Is Alaska Airlines Good?
As travel continues its crawl back to normal, it can be tough to know which of the many U.S.-based airlines might be best for your next trip. If you’re looking at a flight serviced by Alaska Airlines, you may be wondering: Is Alaska Airlines good?
Here’s what NerdWallet found based on a number of factors, including Alaska’s loyalty program, flight experience, customer service and more.
NerdWallet’s airline loyalty program winner
NerdWallet recently analyzed the best airline loyalty program this year, and Alaska Airlines came out on top, with a rating of 4.6 out of five points — significantly higher than the 3.8 point rating of second place finishers, American Airlines and Hawaiian Airlines.
What helped set Alaska apart from all other U.S.-based carriers? It offers a high-value reward rate for its Mileage Plan program, has favorable policies around fees and pets and offers top-tier benefits for its elite members.
Aside from topping NerdWallet’s rankings of best airline loyalty programs, there are additional reasons why Alaska is a great airline to fly.
What is Alaska Airlines like?
Your experience on Alaska may vary with class of service, destination and factors like flight crew and passenger load. With that in mind, we’ve highlighted a few points below that should give you a better idea of what you’ll experience when flying with Alaska.
Booking a flight on Alaska is relatively easy, and you can make your flight reservation either directly with the airline (either on its website or app) or through a third-party site like Kayak or Expedia.
Keep in mind that Alaska charges a $15 service fee when booking through an agent on the phone (this fee is waived for Alaska MVP Gold and 75k members), so you should try to book online when possible.
You’ll be able to check in for Alaska flights up to 24 hours in advance. You can check in either on the Alaska website, on its app or at the airport.
If you use the app, you’ll be able to download a digital version of your boarding pass. Otherwise, you can print your boarding pass at home or get a paper version when checking in at the airport.
Alaska Airlines boards its planes using seven different groups, starting with pre-boarding (including guests with children under 2), followed by first class, Mileage Plan elite members, premium class ticket holders, main cabin passengers and those in Saver seats.
Your in-flight experience can vary widely depending on the cabin you’ve booked and the plane on which you’re flying. Most aircrafts offer $8 Wi-Fi for the duration of your flight, and you can still access free messaging even if you don’t pay for internet access.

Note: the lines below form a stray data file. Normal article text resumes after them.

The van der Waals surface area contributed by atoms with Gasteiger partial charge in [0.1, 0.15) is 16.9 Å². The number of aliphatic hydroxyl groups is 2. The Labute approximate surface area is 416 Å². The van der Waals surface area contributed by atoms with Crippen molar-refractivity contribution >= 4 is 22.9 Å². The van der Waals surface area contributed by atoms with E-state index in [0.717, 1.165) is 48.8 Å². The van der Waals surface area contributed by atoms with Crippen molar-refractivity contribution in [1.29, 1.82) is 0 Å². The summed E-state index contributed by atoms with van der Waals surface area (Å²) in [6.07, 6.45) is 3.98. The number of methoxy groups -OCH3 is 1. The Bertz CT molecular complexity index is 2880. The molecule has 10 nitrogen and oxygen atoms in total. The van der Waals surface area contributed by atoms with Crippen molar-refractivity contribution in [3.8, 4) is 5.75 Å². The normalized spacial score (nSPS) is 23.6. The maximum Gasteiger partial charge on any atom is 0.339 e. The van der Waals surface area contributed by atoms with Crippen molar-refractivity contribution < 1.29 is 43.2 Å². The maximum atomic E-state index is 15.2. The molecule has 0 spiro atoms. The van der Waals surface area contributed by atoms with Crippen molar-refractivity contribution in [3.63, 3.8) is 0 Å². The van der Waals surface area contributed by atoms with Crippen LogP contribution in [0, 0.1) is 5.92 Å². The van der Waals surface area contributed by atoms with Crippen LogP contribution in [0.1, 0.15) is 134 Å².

Note that Alaska doesn’t offer lie-flat seating — even on its cross-continental flights – so if having a bed is important to your flying experience, you’ll need to look elsewhere.
Alaska’s Mileage Plus loyalty program is top-notch. Award tickets can be redeemed for as few as 5,000 miles, and miles are accumulated based on the distance you fly, not how much you spent on your ticket.
Alaska is also a member of the Oneworld alliance, so you can use your Mileage Plan miles to book travel on partner airlines including Qantas, Cathay Pacific, American Airlines, British Airways, FinnAir and Qatar Airways. You can even use your Alaska miles to book flights on a few select non-Oneworld alliance members like Singapore Airlines, Aer Lingus and Korean Air.
Other factors to consider when flying Alaska Airlines
If you’re concerned about safety when you fly, Alaska Airlines is a great choice — Alaska was named the safest airline in the U.S. and the eighth safest airline in the world, according to a 2021 analysis by airlineratings.com.
Compared to nine U.S.-based carriers, Alaska Airlines ranked third for on-time performance in a 2020 analysis conducted by OAG, a provider of air travel data.
Although Alaska wins points for on-time performance, it doesn’t fare quite as well when it comes to luggage. In 2021, Alaska was ranked the fourth worst airline in the U.S. for lost or mishandled luggage by LuggageHero.
Alaska customers are generally happy with the airline. In a 2022 North American airline satisfaction study by J.D. Power, Alaska was ranked second in customer satisfaction by first and business class passengers and received a fifth place ranking by economy cabin travelers.
Who should avoid Alaska Airlines
Although there are many reasons to fly Alaska Airlines, there are some travelers who may want to avoid the airline, including:
Travelers who prefer a lie-flat seat. Alaska Airlines doesn’t offer lie-flat seats in its premium class cabins, so customers who want a bed when they fly should look elsewhere.
Travelers who fly frequently outside of North America. Alaska Airlines currently only flies to the United States, Canada, Mexico, Belize, and Costa Rica. Although you can leverage Alaska’s partners to fly elsewhere, if most of your flights are outside of North America, you may want to use another airline.
East Coast-based travelers. The airline’s flight network concentrates heavily on the West Coast and Alaska, so it might not make the most sense for all flyers.
If you’re considering flying Alaska Airlines
So is Alaska Airlines a good airline? In most cases, yes. To get the most bang for your buck, we recommend researching the aircraft and in-flight experience offered for your specific flight, as well as verifying the amount of miles you’ll earn through Alaska’s loyalty program.
Once you’ve decided to book an Alaska flight, don’t forget to join its Mileage Plan program to take full advantage of the airline’s top-rate loyalty benefits.
Photo courtesy of Alaska Airlines.
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